- The Washington Times - Friday, March 8, 2002

HEATHROW, Fla. Ours was a nation of dirt roads when the American Automobile Association formed a century ago.

Coast to coast, there were only about 23,000 automobiles bumping along at the time, and it would be another year before an engineer named Henry Ford would start his own company in Detroit with the goal of making motorcars accessible to every American.

As the AAA celebrated its 100th anniversary last Monday, the nonprofit group boasted 45 million members and an agenda far wider than the one it started with: improving the roadways of America.

AAA is involved in driver safety, insurance, road service, lobbying, tour books and road maps.

It operates the largest leisure-travel agency in the nation.

Later this month it will offer an improved Internet site for its members, who pay $34 to $74 a year in dues.

"It's an important source of comfort and reassurance for people using their cars," said Michael S. Flynn, associate director of the Office for the Study of Automotive Transportation at the University of Michigan.

AAA was formed in Chicago by nine regional auto clubs in 1902. At the time, U.S. motorists 1,500 of them AAA members were clamoring for better roads.

State legislatures had appropriated money for road construction during the previous decade, "but these state roads didn't connect," said David Lewis, a business history professor at the University of Michigan. "They needed a national movement."

AAA championed the Good Roads Bill of 1903, which established the Bureau of Public Roads, currently the Department of Transportation, and later pushed for the Federal Aid Highway Act in 1916, which required the federal government to build and improve roads.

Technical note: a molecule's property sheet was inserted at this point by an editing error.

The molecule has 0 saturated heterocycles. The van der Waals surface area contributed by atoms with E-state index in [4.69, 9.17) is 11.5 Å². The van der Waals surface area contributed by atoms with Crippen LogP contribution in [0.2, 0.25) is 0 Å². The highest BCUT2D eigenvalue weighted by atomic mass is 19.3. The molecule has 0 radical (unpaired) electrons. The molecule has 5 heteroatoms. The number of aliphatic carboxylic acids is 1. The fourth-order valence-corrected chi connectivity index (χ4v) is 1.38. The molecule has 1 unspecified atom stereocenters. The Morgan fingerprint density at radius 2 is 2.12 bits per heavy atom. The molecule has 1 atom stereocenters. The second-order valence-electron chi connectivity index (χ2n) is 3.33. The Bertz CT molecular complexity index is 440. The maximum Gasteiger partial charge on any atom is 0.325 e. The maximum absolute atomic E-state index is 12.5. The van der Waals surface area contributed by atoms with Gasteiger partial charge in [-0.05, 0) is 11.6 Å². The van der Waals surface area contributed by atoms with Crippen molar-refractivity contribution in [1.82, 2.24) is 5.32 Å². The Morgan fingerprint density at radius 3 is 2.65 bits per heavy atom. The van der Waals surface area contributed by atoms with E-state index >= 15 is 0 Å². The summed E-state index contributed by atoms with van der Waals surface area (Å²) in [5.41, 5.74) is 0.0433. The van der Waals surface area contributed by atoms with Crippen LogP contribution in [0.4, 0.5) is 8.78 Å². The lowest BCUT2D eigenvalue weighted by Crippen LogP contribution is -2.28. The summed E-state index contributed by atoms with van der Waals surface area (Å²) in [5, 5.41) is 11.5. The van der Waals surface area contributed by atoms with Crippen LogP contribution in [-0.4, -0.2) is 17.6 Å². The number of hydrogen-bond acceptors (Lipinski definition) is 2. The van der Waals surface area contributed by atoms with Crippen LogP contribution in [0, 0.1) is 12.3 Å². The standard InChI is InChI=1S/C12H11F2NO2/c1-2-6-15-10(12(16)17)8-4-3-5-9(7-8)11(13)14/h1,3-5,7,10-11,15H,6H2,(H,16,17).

"Everyone realized … that with better roads everything else would follow. Cars could be used year-round. It would generate tourism and commerce," Mr. Lewis said.

"AAA can claim a lot of credit for having developed the tourism industry in the United States and promoting it."

Other services followed.

AAA issued its first map in 1905: the streets of Staten Island, N.Y., drawn in ink on linen.

In 1911, it produced its first booklet of strip maps a precursor to its famous TripTik routing guides detailing a route from New York to Jacksonville, Fla.

Emergency road service was started in 1915 in St. Louis, where mechanics on motorcycles went to the aid of stranded motorists.

AAA's first hotel directory was published in 1916, and its first camping book came out in 1920. The same year, AAA set up its first school safety patrol program.

"Those things we've done where we've enabled people to avoid a tragic accident, I would consider to be the most important things we do," said Robert L. Darbelnet, AAA's president and CEO.

The AAA's inspections of lodgings and restaurants were started in 1937.

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